Will HollyFrontier's Earnings Surprise Again this Quarter?

Image Source: HollyFrontier corporate website

Wall Street and HollyFrontier investors were pleasantly surprised last quarter when the company posted earnings that blew away expectations. Last quarter's results and the announcement that the company planned to buy back $1 billion worth of shares over the next 12 to 18 months have been major reasons why shares of Hollyforntier have gained a market crushing 24% so far this year. Here's a quick look at what you should expect when HollyFrontier reports earnings on August 5th.

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Where did that come from?The financials of a refinery can be a tough nut to crack, because things like revenue growth aren't that important. HollyFrontier and other refineries are intermediaries between oil's end product and the raw feedstock. Since the price of these two commodities can swing wildly over time, it is much more important to look at the crack spread, which is refinery speak for gross margin.

That is how HollyFrontier was able to increase its EBITDA by 15% last quarter compared to the year prior even though revenue actually fell 44%. Over those two time periods the crack spread improved from $14.75 per barrel to $16.69. Some of that had to do with the price differential between refined products and crude oil, but HollyFrontier was also able to improve profitability by increasing the yield of high value products -- think gasoline and diesel -- by 4%. It achieved this through bringing some of its new capital projects online and pushing its refinery utilization 4% higher than its 5-year average.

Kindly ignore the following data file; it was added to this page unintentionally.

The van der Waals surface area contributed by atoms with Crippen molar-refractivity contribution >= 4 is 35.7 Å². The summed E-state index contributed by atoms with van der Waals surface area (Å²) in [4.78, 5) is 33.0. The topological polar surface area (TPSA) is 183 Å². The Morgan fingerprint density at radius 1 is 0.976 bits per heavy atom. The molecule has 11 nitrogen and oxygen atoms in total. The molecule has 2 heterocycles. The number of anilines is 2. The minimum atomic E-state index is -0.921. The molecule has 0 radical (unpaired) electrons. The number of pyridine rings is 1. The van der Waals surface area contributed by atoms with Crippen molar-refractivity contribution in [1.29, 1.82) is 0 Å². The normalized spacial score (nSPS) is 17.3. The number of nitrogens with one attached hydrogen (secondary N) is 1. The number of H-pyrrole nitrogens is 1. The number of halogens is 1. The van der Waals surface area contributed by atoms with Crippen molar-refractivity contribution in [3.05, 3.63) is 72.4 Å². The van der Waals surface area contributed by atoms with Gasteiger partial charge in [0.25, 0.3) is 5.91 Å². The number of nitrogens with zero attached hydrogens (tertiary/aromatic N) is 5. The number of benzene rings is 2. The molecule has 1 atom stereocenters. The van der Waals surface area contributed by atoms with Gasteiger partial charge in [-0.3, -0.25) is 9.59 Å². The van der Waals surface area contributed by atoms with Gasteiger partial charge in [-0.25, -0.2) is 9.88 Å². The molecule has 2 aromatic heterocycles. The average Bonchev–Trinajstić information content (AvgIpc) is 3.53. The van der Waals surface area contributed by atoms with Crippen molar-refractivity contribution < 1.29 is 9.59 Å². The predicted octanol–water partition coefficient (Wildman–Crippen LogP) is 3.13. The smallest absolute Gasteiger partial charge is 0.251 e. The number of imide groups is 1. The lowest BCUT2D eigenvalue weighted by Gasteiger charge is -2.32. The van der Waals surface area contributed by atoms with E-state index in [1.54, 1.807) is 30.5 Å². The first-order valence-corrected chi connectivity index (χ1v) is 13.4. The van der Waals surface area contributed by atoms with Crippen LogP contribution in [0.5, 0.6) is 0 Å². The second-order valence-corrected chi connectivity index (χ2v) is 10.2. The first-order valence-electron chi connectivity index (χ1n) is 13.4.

Encore performance?Let's just say that last quarter's big surprise performance has upped the ante for HollyFrontier this quarter. Consensus estimates compiled by S&P Capital IQ put earnings per share for the quarter at $1.31, which is considerably higher than even last quarters' $1.16 surprise result. Part of that higher expectation is due to the fact that the increase in price for retail gasoline ever so slightly outpaced the price increase for crude oil. However, other efforts by the company to improve its liquids yield at its facilities will also be a major factor here. Also, since the company has no large facility turnaround projects slated for the rest of 2015, utilization rates should remain very high.

Another component that could help to significantly boost its per share earnings is the large amounts of shares that management has repurchased. In the first quarter HollyFrontier's management bought back 1.2 million shares from its current share repurchase program. On top of its existing buyback authorization of $462 million, last quarter management added $1 billion to what it plans to complete within 12-18 months. With about $1 billion in cash on hand and a 3% debt to capital ratio, management believes that the most effective way to add value to shareholders today is to leverage that balance sheet strength and buy back shares, which it sees as undervalued.

While some HollyFrontier investors my pine for the days of the special dividends, this buyback program should go a long way in creating shareholder value over the next several quarters.

What a Fool believesExpectations are riding high for HollyFrontier, but that's what happens when a company routinely cranks out solid returns that are some of the best in the refining industry. Swinging commodity prices will always wax and wane and impact the overall bottom line for refiners, but HollyFrontier isn't waiting around for things to happen. The company's prudent investment strategy of investing in high return projects and pouring excess cash into cutting down the overall share count should go a long ways towards improving this quarter's numbers -- and those of several quarters to come.

The article Will HollyFrontier's Earnings Surprise Again this Quarter? originally appeared on Fool.com.

Tyler Crowe has no position in any stocks mentioned. The Motley Fool has no position in any of the stocks mentioned. Try any of our Foolish newsletter services free for 30 days. We Fools may not all hold the same opinions, but we all believe that considering a diverse range of insights makes us better investors. The Motley Fool has a disclosure policy.

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